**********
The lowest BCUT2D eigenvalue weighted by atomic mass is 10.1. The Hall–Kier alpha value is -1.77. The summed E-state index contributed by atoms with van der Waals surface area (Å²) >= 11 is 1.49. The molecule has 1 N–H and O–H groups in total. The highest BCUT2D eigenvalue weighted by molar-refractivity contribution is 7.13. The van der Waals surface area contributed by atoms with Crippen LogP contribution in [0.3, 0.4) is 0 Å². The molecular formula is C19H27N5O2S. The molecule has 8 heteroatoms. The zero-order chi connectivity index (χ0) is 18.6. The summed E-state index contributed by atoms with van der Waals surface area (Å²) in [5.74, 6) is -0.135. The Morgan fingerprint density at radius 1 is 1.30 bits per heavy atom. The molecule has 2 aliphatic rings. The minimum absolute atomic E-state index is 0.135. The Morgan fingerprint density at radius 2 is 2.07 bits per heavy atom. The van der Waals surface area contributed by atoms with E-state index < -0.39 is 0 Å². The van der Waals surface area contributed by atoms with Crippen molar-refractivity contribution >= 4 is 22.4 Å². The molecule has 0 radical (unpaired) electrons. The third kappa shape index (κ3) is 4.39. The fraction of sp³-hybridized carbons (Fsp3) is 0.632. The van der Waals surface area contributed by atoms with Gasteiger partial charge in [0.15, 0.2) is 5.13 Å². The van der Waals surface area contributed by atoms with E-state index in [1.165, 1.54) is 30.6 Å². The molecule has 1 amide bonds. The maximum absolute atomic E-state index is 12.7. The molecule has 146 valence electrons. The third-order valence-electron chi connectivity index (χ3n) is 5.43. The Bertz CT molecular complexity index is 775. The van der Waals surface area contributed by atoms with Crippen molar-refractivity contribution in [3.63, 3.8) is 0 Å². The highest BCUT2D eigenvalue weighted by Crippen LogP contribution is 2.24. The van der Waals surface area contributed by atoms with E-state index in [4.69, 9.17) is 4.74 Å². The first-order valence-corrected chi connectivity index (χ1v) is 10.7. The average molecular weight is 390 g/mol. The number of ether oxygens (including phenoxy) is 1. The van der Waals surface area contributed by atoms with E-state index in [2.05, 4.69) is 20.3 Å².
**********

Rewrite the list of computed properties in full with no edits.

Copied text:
The lowest BCUT2D eigenvalue weighted by atomic mass is 10.1. The Hall–Kier alpha value is -1.77. The summed E-state index contributed by atoms with van der Waals surface area (Å²) >= 11 is 1.49. The molecule has 1 N–H and O–H groups in total. The highest BCUT2D eigenvalue weighted by molar-refractivity contribution is 7.13. The van der Waals surface area contributed by atoms with Crippen LogP contribution in [0.3, 0.4) is 0 Å². The molecular formula is C19H27N5O2S. The molecule has 8 heteroatoms. The zero-order chi connectivity index (χ0) is 18.6. The summed E-state index contributed by atoms with van der Waals surface area (Å²) in [5.74, 6) is -0.135. The Morgan fingerprint density at radius 1 is 1.30 bits per heavy atom. The molecule has 2 aliphatic rings. The minimum absolute atomic E-state index is 0.135. The Morgan fingerprint density at radius 2 is 2.07 bits per heavy atom. The van der Waals surface area contributed by atoms with E-state index < -0.39 is 0 Å². The van der Waals surface area contributed by atoms with Crippen molar-refractivity contribution >= 4 is 22.4 Å². The molecule has 0 radical (unpaired) electrons. The third kappa shape index (κ3) is 4.39. The fraction of sp³-hybridized carbons (Fsp3) is 0.632. The van der Waals surface area contributed by atoms with Gasteiger partial charge in [0.15, 0.2) is 5.13 Å². The van der Waals surface area contributed by atoms with E-state index in [1.165, 1.54) is 30.6 Å². The molecule has 1 amide bonds. The maximum absolute atomic E-state index is 12.7. The molecule has 146 valence electrons. The third-order valence-electron chi connectivity index (χ3n) is 5.43. The Bertz CT molecular complexity index is 775. The van der Waals surface area contributed by atoms with Crippen molar-refractivity contribution in [3.63, 3.8) is 0 Å². The highest BCUT2D eigenvalue weighted by Crippen LogP contribution is 2.24. The van der Waals surface area contributed by atoms with E-state index in [4.69, 9.17) is 4.74 Å². The first-order valence-corrected chi connectivity index (χ1v) is 10.7. The average molecular weight is 390 g/mol. The number of ether oxygens (including phenoxy) is 1. The van der Waals surface area contributed by atoms with E-state index in [2.05, 4.69) is 20.3 Å².